Skip to content
Home » News » Optimize to Four Seconds or Lose Visitors

Optimize to Four Seconds or Lose Visitors

It looks like four seconds is considered the average cut-off mark now for getting something readable on the screen of your visitors, before they stop waiting and move on, so optimizing your site is ever more important, even with the adoption of broadband around the world, you still need to make sure your site can be downloaded, and rendered in under that four second window, or who knows how many potential visitors your blog is loosing out on.
Akamai and JupiterResearch recently ran a study dealing with e-commerce sites to find this four second conclusion, but that does not mean that the statistic isn’t also useful to us blog operators.

Based on the feedback of 1,058 online shoppers that were surveyed during the first half of 2006, JupiterResearch offers the following analysis:

  • The consequences for an online retailer whose site underperforms include diminished goodwill, negative brand perception, and, most important, significant loss in overall sales.
  • Online shopper loyalty is contingent upon quick page loading, especially for high-spending shoppers and those with greater tenure.

Like I mentioned, this translates over to bloggers as well, as we continue to add widgets, flash objects, multimedia, and call objects from other sites, like stats scripts and flickr photo streams. We have to realize that adding too much to our site takes away from the user experience. If I am on your blog, and it takes too long to load, I won’t care how great your content is.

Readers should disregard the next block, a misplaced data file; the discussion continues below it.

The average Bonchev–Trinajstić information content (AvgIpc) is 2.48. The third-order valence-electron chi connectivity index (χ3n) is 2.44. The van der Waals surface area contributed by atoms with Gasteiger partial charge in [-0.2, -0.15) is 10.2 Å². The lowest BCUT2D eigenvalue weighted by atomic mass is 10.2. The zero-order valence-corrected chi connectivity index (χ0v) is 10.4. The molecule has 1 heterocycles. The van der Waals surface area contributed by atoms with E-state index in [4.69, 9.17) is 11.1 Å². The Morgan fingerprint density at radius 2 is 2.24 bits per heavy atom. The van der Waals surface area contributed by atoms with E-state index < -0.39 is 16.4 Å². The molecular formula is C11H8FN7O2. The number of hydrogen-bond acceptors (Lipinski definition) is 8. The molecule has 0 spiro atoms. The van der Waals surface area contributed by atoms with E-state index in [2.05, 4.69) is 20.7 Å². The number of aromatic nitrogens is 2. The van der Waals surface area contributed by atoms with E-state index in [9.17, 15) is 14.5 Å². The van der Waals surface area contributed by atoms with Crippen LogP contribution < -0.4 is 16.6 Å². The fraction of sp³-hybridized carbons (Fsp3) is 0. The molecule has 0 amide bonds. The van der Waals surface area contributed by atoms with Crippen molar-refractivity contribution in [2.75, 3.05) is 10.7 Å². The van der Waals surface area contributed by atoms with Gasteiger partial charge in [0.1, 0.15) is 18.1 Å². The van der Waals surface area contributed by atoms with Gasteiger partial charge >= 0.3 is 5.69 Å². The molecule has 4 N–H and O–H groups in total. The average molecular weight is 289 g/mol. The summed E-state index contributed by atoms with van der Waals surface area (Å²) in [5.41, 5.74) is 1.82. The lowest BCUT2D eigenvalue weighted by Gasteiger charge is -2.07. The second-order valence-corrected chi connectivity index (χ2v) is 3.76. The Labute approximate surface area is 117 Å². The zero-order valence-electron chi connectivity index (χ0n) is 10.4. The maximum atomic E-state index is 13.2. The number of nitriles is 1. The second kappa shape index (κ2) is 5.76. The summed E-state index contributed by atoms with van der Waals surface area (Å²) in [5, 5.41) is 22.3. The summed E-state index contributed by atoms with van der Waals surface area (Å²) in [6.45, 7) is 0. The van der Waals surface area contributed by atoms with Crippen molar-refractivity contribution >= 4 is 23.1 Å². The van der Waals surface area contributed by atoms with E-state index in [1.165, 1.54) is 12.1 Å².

And don’t think because you have the fastest DSL, Cable or Fibre to the home connection on the block that everyone has those kind of connection speeds.
Some quick tips include:
Optimize your images and image sizes. Lowering the quality of your images by ten, twenty, or even thirty percent can greatly reduce loading times, without really making a noticeable change of appearance.
Never use a Bitmap (BMP) on your site. (I know this seems like common sense to some, but I have seen it more than once.) Learn about JPG’s, GIF’s, and PNG’s.
Limit the amount of items you load from remote servers and services. If your site is to display the latest YouTube videos, I can’t help you, but do you really need your Flickr photo stream on every page? In WordPress a simple is_home() conditional statement will make it only appear on your index page.
Find ways to reduce the number of images you need. It is amazing what some fancy CSS and Javascript can do these days.
Only call for the scripts you need. If you are going to use Javascript for some fancy visual effect only on your about page, or photogallery, don’t include it in your header on the pages you are not going to use it. This is especially the rule for the index page of your site.
First impressions count, so what are you doing to better your users experience?